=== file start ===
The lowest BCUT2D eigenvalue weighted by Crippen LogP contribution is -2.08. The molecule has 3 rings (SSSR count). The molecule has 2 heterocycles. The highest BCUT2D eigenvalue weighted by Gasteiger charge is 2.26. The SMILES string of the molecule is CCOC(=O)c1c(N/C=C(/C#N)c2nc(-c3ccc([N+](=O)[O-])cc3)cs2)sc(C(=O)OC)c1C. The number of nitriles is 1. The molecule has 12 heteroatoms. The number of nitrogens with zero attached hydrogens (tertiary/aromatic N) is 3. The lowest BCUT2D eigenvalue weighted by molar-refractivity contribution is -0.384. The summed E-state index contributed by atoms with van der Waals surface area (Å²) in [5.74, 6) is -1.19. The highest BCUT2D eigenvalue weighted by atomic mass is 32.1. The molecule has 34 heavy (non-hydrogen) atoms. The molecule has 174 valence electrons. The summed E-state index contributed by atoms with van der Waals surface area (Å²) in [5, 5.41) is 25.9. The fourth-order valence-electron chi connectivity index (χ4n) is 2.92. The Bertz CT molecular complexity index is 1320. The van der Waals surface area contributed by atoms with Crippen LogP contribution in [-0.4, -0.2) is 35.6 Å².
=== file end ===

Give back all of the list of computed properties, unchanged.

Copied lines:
The lowest BCUT2D eigenvalue weighted by Crippen LogP contribution is -2.08. The molecule has 3 rings (SSSR count). The molecule has 2 heterocycles. The highest BCUT2D eigenvalue weighted by Gasteiger charge is 2.26. The SMILES string of the molecule is CCOC(=O)c1c(N/C=C(/C#N)c2nc(-c3ccc([N+](=O)[O-])cc3)cs2)sc(C(=O)OC)c1C. The number of nitriles is 1. The molecule has 12 heteroatoms. The number of nitrogens with zero attached hydrogens (tertiary/aromatic N) is 3. The lowest BCUT2D eigenvalue weighted by molar-refractivity contribution is -0.384. The summed E-state index contributed by atoms with van der Waals surface area (Å²) in [5.74, 6) is -1.19. The highest BCUT2D eigenvalue weighted by atomic mass is 32.1. The molecule has 34 heavy (non-hydrogen) atoms. The molecule has 174 valence electrons. The summed E-state index contributed by atoms with van der Waals surface area (Å²) in [5, 5.41) is 25.9. The fourth-order valence-electron chi connectivity index (χ4n) is 2.92. The Bertz CT molecular complexity index is 1320. The van der Waals surface area contributed by atoms with Crippen LogP contribution in [-0.4, -0.2) is 35.6 Å².